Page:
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Graham Farish Class 90 DCC Installation


Released in late 2022, the all-new Graham Farish Class 90 ac electric locomotive model is a major development for ‘N’ gauge modelling. It fills an important gap in the rosters of West Coast, East Coast and Anglia mainline modellers from 1987 to present day, both freight and passenger operations.

New model impressions

Bachmann (Kader Industries) gained an ‘N’ gauge Class 90 model when it acquired the Graham Farish business in 2001. The model received a degree of upgrading, continuing to be released for a few years. It slowly fell behind newer model development because of its basic body shell fitted with a one-size-fits-all pantograph and front fairings attached to the bogies. There was no DCC interface or running lights of any kind fitted to the model.

The new Class 90, whilst a long time in the works, is a dramatic improvement over the old model in terms of electronics and the drive alone. It captures the shape and personality of the Class 90 well, with excellent detail definition. Livery application, on first inspection, is sharp and well applied, although the first sessions in the studio has revealed a couple of ragged paint edges and some unevenness of number application, not immediately visible at normal layout viewing distances.

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Brand new Class 90s in ‘N’ gauge from Graham Farish. From original Railfreight Distribution livery to Freightliner G&W. Both models are fitted with NEXT18 DCC decoder sockets.

The new Class 90 is lined up for a comprehensive review in the April issue of Rail Express Magazine (REM228) which gives time to test the models and examine them the usual Rail Express Modeller way.

Both of the tested models represent opposite ends of the locomotive’s history with No. 90037 (371-781) in Railfreight Distribution livery and Freightliner G&W No. 90047 (371-785). They are priced at £194.95 each. Bachman also released the model in InterCity, Virgin Trains and Rail Express Systems liveries at the same time. www.bachmann.co.uk.

Decoder fitting

To test the models as part of the review process, a NEXT18 decoder was fitted: a Lenz Silver NEXT18 decoder being chosen, although Bachmann offers a suitable decoder too. To complete the project, tweezers and a small cross-head screwdriver are required. The model should be placed on a soft foam mat to protect the livery and small fittings. Note the four screws that should be released to remove the body. They are inboard of the four similar screws that hold the front fairings and close coupling cams in place.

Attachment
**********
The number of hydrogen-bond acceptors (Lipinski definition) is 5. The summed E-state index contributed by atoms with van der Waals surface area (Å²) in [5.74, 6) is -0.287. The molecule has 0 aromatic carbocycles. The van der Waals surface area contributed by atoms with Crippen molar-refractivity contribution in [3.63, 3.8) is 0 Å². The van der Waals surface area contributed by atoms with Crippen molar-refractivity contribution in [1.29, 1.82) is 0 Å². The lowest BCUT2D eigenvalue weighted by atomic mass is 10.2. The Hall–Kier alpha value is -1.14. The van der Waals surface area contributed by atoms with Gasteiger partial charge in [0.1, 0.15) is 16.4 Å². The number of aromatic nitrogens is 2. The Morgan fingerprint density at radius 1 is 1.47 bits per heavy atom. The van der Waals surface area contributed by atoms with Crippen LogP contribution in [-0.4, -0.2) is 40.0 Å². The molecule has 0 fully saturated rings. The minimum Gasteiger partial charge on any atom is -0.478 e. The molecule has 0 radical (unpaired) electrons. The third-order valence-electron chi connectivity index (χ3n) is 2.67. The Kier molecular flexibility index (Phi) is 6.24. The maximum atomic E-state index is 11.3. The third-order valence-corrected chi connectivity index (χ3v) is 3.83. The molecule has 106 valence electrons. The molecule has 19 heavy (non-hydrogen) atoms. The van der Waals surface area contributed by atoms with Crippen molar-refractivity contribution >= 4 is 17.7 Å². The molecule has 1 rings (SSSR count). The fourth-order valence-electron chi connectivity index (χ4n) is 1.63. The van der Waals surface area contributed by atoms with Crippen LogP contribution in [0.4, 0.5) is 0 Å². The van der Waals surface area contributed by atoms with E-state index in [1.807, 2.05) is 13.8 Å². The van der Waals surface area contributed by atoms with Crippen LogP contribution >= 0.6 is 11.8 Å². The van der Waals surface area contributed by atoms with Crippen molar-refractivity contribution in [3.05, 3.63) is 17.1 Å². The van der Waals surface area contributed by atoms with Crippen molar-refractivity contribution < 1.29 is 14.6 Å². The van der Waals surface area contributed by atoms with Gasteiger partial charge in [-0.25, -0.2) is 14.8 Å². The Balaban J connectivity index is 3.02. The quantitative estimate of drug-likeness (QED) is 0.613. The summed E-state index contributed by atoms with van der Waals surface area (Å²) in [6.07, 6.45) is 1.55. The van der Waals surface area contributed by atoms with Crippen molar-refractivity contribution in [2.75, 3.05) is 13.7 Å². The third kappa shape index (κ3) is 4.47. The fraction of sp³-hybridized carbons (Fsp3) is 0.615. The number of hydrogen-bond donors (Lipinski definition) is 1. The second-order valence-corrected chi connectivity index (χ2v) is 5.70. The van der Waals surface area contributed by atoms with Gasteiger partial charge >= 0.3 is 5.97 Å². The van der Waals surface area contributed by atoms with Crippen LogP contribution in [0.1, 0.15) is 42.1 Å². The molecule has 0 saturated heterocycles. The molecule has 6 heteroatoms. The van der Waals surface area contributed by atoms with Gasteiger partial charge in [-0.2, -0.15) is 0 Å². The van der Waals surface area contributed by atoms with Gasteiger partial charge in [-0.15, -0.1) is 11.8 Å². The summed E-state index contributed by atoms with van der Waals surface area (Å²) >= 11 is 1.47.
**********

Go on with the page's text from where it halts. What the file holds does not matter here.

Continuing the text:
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‘N’ gauge modellers will be delighted with the new Graham Farish Class 90 which is an important addition to the range of overhead ac locomotives for those of us modelling electrified mainlines. The masts and gantries on the editor’s ‘N’ gauge layout were built using brass kits and parts from N Brass Locos (www.nbrasslocos.co.uk).
The bogies pull out of the locomotives chassis to clear the way to releasing the four bodyshell screws.
Note that the four tiny crosshead screws that secure the body to the chassis are the innermost ones. The outer ones hold the fairings in place.
The body slides off easily and can be placed to one side whilst the decoder is fitted. Note the use of sprung contacts to supply power from the main circuit board to the body shell lighting circuits. The built-in speaker is also fitted to the body and has sprung contacts too. There are no linking wires to get in the way.
The large orange analogue board is unplugged from the NEXT18 socket in the top of the circuit board. It is stored in the model’s box in case a change back to conventional analogue control is needed.
The new NEXT18 decoder is orientated and gently pressed into the socket until it clicks into place. A sound decoder can be fitted in exactly the same way with no speaker wire soldering required. Pop the bogies back in the chassis and test the decoder installation on a DCC programming track. If all is well, remove the bogies to allow the body to be refitted and secured with the retaining screws. The bogies are clipped back in place once again ready for testing.
A unique address is chosen for the model. In this case, 9037 is probably the most logical one or if a two-digit address is suitable, consider 0037, the last four digits of No. 90037. Initial testing found the model to be a smooth running locomotive, although some remapping of the Lenz Silver NEXT18 decoder functions is required to ensure all the lighting works as intended.

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